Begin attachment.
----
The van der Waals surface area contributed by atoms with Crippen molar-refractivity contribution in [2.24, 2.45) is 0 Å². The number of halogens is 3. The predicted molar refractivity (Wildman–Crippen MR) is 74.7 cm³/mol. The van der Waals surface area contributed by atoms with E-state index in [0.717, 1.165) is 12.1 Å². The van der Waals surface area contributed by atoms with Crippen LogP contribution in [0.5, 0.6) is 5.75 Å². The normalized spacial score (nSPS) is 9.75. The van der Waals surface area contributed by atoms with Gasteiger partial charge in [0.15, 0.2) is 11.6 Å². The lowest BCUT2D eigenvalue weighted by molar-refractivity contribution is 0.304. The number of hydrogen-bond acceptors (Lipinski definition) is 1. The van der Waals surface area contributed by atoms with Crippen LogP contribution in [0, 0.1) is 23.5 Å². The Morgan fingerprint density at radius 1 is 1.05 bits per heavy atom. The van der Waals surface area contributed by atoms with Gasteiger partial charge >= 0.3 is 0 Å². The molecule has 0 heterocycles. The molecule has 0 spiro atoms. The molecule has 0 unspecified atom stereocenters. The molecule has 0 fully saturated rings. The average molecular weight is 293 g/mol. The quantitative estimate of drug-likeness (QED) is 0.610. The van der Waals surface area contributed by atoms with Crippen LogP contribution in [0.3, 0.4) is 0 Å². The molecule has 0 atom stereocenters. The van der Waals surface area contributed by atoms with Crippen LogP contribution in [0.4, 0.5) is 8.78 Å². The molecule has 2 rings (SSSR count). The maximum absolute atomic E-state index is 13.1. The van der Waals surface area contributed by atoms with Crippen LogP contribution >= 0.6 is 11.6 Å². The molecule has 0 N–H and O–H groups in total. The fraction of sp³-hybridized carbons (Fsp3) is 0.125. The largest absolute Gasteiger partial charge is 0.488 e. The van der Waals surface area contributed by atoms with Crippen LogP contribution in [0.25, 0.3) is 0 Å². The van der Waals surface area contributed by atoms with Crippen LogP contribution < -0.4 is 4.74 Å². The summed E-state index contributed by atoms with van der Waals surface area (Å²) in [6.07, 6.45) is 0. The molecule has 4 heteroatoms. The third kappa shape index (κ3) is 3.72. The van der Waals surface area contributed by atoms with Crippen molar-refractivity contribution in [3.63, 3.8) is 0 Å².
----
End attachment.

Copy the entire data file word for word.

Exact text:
The van der Waals surface area contributed by atoms with Crippen molar-refractivity contribution in [2.24, 2.45) is 0 Å². The number of halogens is 3. The predicted molar refractivity (Wildman–Crippen MR) is 74.7 cm³/mol. The van der Waals surface area contributed by atoms with E-state index in [0.717, 1.165) is 12.1 Å². The van der Waals surface area contributed by atoms with Crippen LogP contribution in [0.5, 0.6) is 5.75 Å². The normalized spacial score (nSPS) is 9.75. The van der Waals surface area contributed by atoms with Gasteiger partial charge in [0.15, 0.2) is 11.6 Å². The lowest BCUT2D eigenvalue weighted by molar-refractivity contribution is 0.304. The number of hydrogen-bond acceptors (Lipinski definition) is 1. The van der Waals surface area contributed by atoms with Crippen LogP contribution in [0, 0.1) is 23.5 Å². The Morgan fingerprint density at radius 1 is 1.05 bits per heavy atom. The van der Waals surface area contributed by atoms with Gasteiger partial charge >= 0.3 is 0 Å². The molecule has 0 heterocycles. The molecule has 0 spiro atoms. The molecule has 0 unspecified atom stereocenters. The molecule has 0 fully saturated rings. The average molecular weight is 293 g/mol. The quantitative estimate of drug-likeness (QED) is 0.610. The van der Waals surface area contributed by atoms with Crippen LogP contribution in [0.3, 0.4) is 0 Å². The molecule has 0 atom stereocenters. The van der Waals surface area contributed by atoms with Crippen LogP contribution in [0.4, 0.5) is 8.78 Å². The molecule has 2 rings (SSSR count). The maximum absolute atomic E-state index is 13.1. The van der Waals surface area contributed by atoms with Crippen LogP contribution >= 0.6 is 11.6 Å². The molecule has 0 N–H and O–H groups in total. The fraction of sp³-hybridized carbons (Fsp3) is 0.125. The largest absolute Gasteiger partial charge is 0.488 e. The van der Waals surface area contributed by atoms with Crippen LogP contribution in [0.25, 0.3) is 0 Å². The van der Waals surface area contributed by atoms with Crippen LogP contribution < -0.4 is 4.74 Å². The summed E-state index contributed by atoms with van der Waals surface area (Å²) in [6.07, 6.45) is 0. The molecule has 4 heteroatoms. The third kappa shape index (κ3) is 3.72. The van der Waals surface area contributed by atoms with Crippen molar-refractivity contribution in [3.63, 3.8) is 0 Å².